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Dispute over Demand for Relegation and Autonomy of Localities

Dispute over Demand for Relegation and Autonomy of Localities

Posted November. 19, 2002 22:54,   


Recently, on the rise is the strong demand for relegation of the central government`s power to localities. Some heads of the local governments are pressuring presidential candidates into making promises about the relegation. The local governors and mayors are threatening to defect from their political parties, and not to endorse the candidates. They are even promising to take "collective actions." What lies behind this increasing demand is the necessity of authorities, sources of tax revenues and human power for development of the local economies. Without getting those resources from the central government, localities think, they would not achieve their goals. On the other hand, quite a few people point out that their demand is understandable. But localities should first look back on whether they are using their authorities appropriately.

▽ Demand for relegation; The Association of Local Council Heads (ALCH) held a rally yesterday at the Weightlifting Stadium in the Olympic Park with 3,485 city council members on hand. During the rally, the ALCH adopted a resolution urging the central government to revise the relevant laws in such a way as to give more autonomy to localities. Then, the ALCH announced that it would deliver the resolution to the central government and the presidential candidates.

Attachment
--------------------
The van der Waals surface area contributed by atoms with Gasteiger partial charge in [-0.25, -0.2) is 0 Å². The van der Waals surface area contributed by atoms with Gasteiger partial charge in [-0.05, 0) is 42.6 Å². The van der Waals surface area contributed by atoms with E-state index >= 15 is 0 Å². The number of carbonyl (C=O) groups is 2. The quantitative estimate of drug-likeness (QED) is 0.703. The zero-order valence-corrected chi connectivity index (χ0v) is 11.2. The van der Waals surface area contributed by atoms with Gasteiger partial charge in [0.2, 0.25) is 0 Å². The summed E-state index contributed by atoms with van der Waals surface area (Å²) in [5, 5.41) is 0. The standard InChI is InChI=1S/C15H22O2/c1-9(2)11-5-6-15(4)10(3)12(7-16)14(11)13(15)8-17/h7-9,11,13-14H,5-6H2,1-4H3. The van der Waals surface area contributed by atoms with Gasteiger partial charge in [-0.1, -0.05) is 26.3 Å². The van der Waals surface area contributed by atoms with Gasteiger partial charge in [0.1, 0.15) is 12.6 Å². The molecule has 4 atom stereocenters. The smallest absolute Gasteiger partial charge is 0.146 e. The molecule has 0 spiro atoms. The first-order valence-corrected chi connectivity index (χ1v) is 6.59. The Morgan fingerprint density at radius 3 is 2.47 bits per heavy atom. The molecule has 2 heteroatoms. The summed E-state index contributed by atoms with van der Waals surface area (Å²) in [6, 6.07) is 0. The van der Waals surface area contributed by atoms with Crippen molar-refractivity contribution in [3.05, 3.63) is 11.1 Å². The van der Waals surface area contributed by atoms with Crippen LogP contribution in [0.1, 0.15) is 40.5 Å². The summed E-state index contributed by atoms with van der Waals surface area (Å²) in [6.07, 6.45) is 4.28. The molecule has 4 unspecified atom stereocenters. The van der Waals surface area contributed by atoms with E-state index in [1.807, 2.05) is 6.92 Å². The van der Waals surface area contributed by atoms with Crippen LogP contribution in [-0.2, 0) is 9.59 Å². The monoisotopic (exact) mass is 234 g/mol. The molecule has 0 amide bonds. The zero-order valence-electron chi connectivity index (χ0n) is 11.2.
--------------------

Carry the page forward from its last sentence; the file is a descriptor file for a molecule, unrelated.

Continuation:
Prior to the rally, the Council of Local Executive Heads (CLEH) held a convention on Nov. 4th, and announced a statement in which the heads of local governments demanded for rational distribution of human and financial resources, and enactment of a special law to guarantee more autonomy of localities. The ALCH promised, more than anything else, "If the presidential candidates fail to incorporate our demands into their pledges, we will respond with whatever we could mobilize. Each of us could even sever the relations with the party each belongs to."

In addition, on Nov. 7th, 12 localities and civil liberties groups such as the Citizens` Coalition for Economic Justice launched a campaign for more autonomy and relegation of power. Also on hand at the rally were 450 citizens like professors and civil rights activists.

▽ Major points demanded; One of the most illuminating examples is the Declaration of the Intellectual for Local Autonomy, which was announced by 2,757 well-educated people in September of this year.

In the declaration, they argued that the central government should no longer be allowed to commission its duties to localities, while relegating more authorities. On the other hand, measures to warrant more tax revenues shall be designed to realize the autonomy of localities in a more substantial way. They demanded, for example, for enactment of local income tax and sales tax, and for increase of local taxation rate from the current 15% to 20%.

Furthermore, they demanded for enactment of a special law for fostering local universities, and for affirmative action type of policy to guarantee the regional diversity in admissions and employment.

▽ Response of the central government; The central government itself does not oppose relegation of power in principle. Thus, it plans to enact a “Special Act for Relegation of Power” next year to relegate whatever has not been done so, despite its promise of such.

Kim Dae Jung administration, right upon inauguration, promised to relegate authorities to handle 689 kinds of government works now handled by the central government. So far, however, authorities regarding only 165 of them have been relegated.

One senior official of the central government said, "What makes the central government hesitate to do so lies in the fear that lack of expertise and know-how on the part of the localities might deter smooth operation of the nation as a whole. What the localities need now is not the power, but the preparation and self-examination."

Hyun-Doo Lee ruchi@donga.com